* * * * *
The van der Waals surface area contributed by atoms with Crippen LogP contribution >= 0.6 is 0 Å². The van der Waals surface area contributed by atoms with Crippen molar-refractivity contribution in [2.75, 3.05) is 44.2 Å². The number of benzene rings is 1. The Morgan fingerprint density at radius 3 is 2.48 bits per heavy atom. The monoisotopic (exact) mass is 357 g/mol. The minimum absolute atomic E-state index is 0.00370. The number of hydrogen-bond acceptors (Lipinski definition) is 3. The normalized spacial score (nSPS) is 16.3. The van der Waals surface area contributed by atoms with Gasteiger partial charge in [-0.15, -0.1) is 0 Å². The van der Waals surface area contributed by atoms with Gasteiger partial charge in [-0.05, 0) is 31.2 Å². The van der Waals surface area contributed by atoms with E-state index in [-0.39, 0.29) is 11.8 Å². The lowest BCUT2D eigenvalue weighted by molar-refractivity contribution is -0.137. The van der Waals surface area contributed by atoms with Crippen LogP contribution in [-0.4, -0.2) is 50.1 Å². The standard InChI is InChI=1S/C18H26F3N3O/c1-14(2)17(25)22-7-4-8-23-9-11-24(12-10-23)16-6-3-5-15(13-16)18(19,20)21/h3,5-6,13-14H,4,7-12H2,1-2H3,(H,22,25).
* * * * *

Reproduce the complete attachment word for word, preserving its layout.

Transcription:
The van der Waals surface area contributed by atoms with Crippen LogP contribution >= 0.6 is 0 Å². The van der Waals surface area contributed by atoms with Crippen molar-refractivity contribution in [2.75, 3.05) is 44.2 Å². The number of benzene rings is 1. The Morgan fingerprint density at radius 3 is 2.48 bits per heavy atom. The monoisotopic (exact) mass is 357 g/mol. The minimum absolute atomic E-state index is 0.00370. The number of hydrogen-bond acceptors (Lipinski definition) is 3. The normalized spacial score (nSPS) is 16.3. The van der Waals surface area contributed by atoms with Gasteiger partial charge in [-0.15, -0.1) is 0 Å². The van der Waals surface area contributed by atoms with Gasteiger partial charge in [-0.05, 0) is 31.2 Å². The van der Waals surface area contributed by atoms with E-state index in [-0.39, 0.29) is 11.8 Å². The lowest BCUT2D eigenvalue weighted by molar-refractivity contribution is -0.137. The van der Waals surface area contributed by atoms with Crippen LogP contribution in [-0.4, -0.2) is 50.1 Å². The standard InChI is InChI=1S/C18H26F3N3O/c1-14(2)17(25)22-7-4-8-23-9-11-24(12-10-23)16-6-3-5-15(13-16)18(19,20)21/h3,5-6,13-14H,4,7-12H2,1-2H3,(H,22,25).